Today, October 16, Antioch College celebrates World Food Day, which marks the founding of the Food and Agriculture Organization of the United Nations in 1945. One of the College’s generous supporters will be making a donation to the Gem City Market—a food cooperative founded by alum Lela Klein ’02 to address Dayton’s food crisis—in honor of Antioch College’s commitment to sustainable, ethical, local food.
This year’s World Food Day theme is Zero Hunger, the idea that we should respect food and everything connected to it, end hunger, achieve food security and improved nutrition, and promote sustainable diets and agriculture. Antioch College strives to meet the goals of Zero Hunger through our nationally recognized food and dining program, as well as our campus Farm, which follows the principles of ecological agriculture and supplies around 5,000 pounds of food to our dining hall during the growing season. From the food grown 1,500 feet from our dining hall, to the waste-conscious and nutritious meals freshly prepared every day, food is a learning experience at the College and serves to illustrate the principles of sustainability and the labor involved in nourishing a community.
By rejecting industrial-scale agriculture and the normal higher-ed practice of contracting out food service, Antioch College is disrupting the insufficient food system which contributes to the declining health of people and the environment. Guided by scientific data and the College’s core values, Antioch College is committed to ethical, sustainable, and local farming and food-sourcing, as well as educating our students around issues of food insecurity, self-sufficiency and resilience, labor practices, and healthy dietary choices.
Dining hall menus at Antioch College feature an abundance of plant-based food options, which we have sourced to meet our standards for ethically produced real food; not all plant-based (vegetarian and vegan) options meet those standards due to poor labor practices, high carbon footprint, and highly processed production methods. The Antioch Kitchens staff also work carefully to minimize food waste, the leading food-related solution to climate change identified by Project Drawdown. Further, the Kitchens prioritize plant-rich menus by not overpreparing meat options at meals, as well as not serving meat at every meal each day. Our meals start with what’s fresh from the campus Farm harvest as well as other local, independent, sustainable farms. Antioch students can participate in raising and cooking the food served on campus, from fruits and vegetables to chickens, ducks, geese, and sheep.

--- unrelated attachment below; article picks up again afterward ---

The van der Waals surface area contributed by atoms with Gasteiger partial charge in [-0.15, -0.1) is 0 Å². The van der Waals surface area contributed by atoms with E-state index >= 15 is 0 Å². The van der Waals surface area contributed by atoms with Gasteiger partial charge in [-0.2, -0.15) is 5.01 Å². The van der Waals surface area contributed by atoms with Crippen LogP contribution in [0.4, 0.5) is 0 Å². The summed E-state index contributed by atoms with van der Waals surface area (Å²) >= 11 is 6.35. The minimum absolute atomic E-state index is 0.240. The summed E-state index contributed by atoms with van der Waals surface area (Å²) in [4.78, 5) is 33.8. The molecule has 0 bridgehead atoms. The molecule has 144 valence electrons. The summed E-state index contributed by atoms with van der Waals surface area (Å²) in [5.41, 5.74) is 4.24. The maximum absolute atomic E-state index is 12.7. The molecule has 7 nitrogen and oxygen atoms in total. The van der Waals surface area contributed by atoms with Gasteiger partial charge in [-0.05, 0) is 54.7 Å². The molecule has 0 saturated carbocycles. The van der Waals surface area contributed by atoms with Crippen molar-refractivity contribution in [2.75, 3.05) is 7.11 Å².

The College’s commitments extend beyond our campus in support of our region. Antioch College contributes to the Yellow Springs community with donations of fresh produce from the campus Farm to the Yellow Springs Community Food Pantry. This summer, three donations totaling 94.5 pounds of real food were made. In addition, each donation included a bucket of flowers for the Food Pantry patrons to not only provide sustenance, but also beauty. The Antioch Kitchens staff also participates in service, and will be volunteering at House of Bread close to Thanksgiving.
Antioch College has received national recognition for its efforts. As an Association for the Advancement of Sustainability in Higher Education (AASHE) STARS Silver-rated campus, the College’s food and dining and grounds maintenance programs have also been recognized by AASHE as top-performers in the 2019 Sustainable Campus Index, ranking in the top 10 in STARS-rated institutions nationwide. Our model for providing vegetable- and real-food focused meals for students has also earned the campus dining hall an “A” rating from PETA’s Vegan Report Card, a rating system based on vegan and alternative food options available in campus dining halls.
Environmental sustainability it a core Area of Practice for Antioch College and central to the academic experience and operation at the College. Antioch College’s programs connect to leading knowledge, strategies, and studies including the United Nations Intergovernmental Panel on Climate Change reports, and leading experts such as Jonathan Foley, a world-renowned environmental scientist and sustainability expert, and Executive Director of Project Drawdown. The College’s environmental practices incorporate the five major solutions to food production challenges identified in a paper co-authored by Foley in Nature: stop converting land into agricultural use, increase efficiency of production on existing agricultural land, use resources more efficiently, massively reduce food waste, and shift diets towards more plant-based foods. Our dining and campus Farm provide an opportunity for students, faculty, and staff to learn the reality of where their food comes from, the ethics of the labor involved in producing and preparing their food, and the necessity to reduce waste and to respect the food we eat every day.